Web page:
The economics of East Coast Fever Immunization in Uganda.
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Laker, C. D. 1993. The economics of East Coast Fever Immunization in Uganda. MSc thesis in Veterinary Epedemiology and Economics. University of Nairobi.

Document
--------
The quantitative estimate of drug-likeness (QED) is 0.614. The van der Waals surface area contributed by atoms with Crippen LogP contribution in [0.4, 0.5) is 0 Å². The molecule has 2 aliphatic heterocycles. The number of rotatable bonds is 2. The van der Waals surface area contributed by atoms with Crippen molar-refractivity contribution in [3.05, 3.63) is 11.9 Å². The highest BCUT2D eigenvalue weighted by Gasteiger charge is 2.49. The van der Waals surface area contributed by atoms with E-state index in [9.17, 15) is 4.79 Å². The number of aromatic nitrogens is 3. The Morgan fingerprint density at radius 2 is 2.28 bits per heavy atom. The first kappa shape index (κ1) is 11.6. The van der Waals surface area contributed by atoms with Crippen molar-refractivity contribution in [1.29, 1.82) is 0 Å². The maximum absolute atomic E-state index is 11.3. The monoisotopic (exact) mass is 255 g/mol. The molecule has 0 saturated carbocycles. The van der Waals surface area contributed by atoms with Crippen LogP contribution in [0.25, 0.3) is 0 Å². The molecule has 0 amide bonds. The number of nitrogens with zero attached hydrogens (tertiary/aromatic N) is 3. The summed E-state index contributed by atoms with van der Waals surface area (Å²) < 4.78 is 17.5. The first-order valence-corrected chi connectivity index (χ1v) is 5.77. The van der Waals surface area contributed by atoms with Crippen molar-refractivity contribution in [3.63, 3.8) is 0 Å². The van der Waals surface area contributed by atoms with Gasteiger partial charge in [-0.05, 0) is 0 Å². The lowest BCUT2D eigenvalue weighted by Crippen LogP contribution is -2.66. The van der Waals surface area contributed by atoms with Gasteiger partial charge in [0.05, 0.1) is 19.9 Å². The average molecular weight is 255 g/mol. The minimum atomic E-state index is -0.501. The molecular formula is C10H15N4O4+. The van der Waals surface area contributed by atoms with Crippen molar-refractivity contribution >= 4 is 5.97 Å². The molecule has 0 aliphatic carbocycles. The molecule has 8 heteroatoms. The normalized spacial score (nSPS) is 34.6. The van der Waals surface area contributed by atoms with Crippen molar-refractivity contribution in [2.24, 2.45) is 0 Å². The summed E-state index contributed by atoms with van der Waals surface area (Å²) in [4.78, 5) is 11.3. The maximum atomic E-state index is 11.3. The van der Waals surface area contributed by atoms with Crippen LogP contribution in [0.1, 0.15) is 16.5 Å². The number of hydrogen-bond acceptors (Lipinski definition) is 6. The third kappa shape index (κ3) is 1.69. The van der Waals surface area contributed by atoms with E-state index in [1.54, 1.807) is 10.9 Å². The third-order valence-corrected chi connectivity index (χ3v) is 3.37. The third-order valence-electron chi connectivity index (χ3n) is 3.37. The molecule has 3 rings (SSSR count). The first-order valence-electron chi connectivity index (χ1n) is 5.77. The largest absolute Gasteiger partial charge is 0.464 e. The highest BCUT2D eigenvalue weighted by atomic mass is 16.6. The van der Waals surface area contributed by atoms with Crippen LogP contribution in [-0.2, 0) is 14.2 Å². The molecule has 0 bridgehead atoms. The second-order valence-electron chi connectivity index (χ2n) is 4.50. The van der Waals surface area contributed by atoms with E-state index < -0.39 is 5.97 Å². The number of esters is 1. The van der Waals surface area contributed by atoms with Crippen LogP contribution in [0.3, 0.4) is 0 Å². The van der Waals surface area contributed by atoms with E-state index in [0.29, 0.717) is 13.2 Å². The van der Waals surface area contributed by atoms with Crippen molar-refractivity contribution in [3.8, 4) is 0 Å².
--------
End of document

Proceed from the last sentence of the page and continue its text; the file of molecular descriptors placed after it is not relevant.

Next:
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The livestock sub-sector of the agricultural sector plays an important role in the economic and social development of Uganda. It contributes about 30 percent of agricultural Gross Domestic Product. The sub-sector is very important in Mbarara District where it is estimated that approximately one million head of cattle are found. This cattle population is approximately 25 percent of the national herd. However, animal production is limited by, among other things, the widespread incidence of tickborne diseases especially East Coast fever (ECF) caused by T. parva and Anaplasmosis caused by A. marginale. East Coast fever causes high case-fatality rates of up to 100 percent. The current costs of ECF chemotherapy per head are estimated at USh 20,0001= (US$ 20) for grade cattle and USh 5,0001= (US$ 5) for indigenous cattle. These different rates are brought about by differences in drugs used, with grade cattle being treated with the relatively more expensive drug Clexon" (parvaquone, Coopers Animal Health) and indigenous cattle being treated with the less costly Oxytetracycline. The current costs of dipping an animal per year are estimated at USh 42001 = (US$ 4.2) for a frequency of once a week immersion, and USh 84001=(USS 8.4) for a frequency of twice a week immersion spent on acaricides alone. Spraying costs are estimated at USh 56001 = (US$ 5.6) and USh 11,2001= (US$ 11.2) for once a week and twice a week application respectively. These cost levels, which are likely to increase with time, are regarded as prohibitive by farmers. A practical method of immunizing cattle against ECF called "Infection and Treatment" method (Radley, 1981) is increasingly being applied by various countries in eastern, central and southern Africa region as a viable alternative to reliance on acaricides alone. Trials were recently conducted in Uganda and are now being assessed. Ex ante analysis of this method in Mbarara District shows that it is an economically viable method to the farmer. Various scenanos B,C, D and E, where animals were assumed to be immunized and acaricide application frequencies reduced by 0 percent, 25 percent, 50 percent and 75 percent respectively were compared with the current control situation (scenario A). Immunization at US$ 4 per cattle head resulted in reduced economic costs by 23.5 percent, 27 percent, 31 percent and 35 percent in grade cattle and by 14 percent, 19 percent, 23 percent and 27 percent in indigenous cattle for scenarios B, C, D and E respectively. Increases in net income are also estimated at 44 percent, 67 percent, 89 percent and 112 percent in grade cattle in scenarios B, C, D and E respectively. For indigenous cattle, net income declined by 0.3 percent in scenario B and then rose by 5 percent, 10 percent and 15 percent in scenarios C, D and E respectively. Immunization would thus appear to have a positive financial impact on the cattle industry in Mbarara District. However, more studies of this nature, taking into account the long term effects and consequences of this method of control on animal production, are required in order to generate comprehensive information to help guide policy formulation on more optimal strategies for the control of tick-borne diseases, particularly ECF, in Uganda.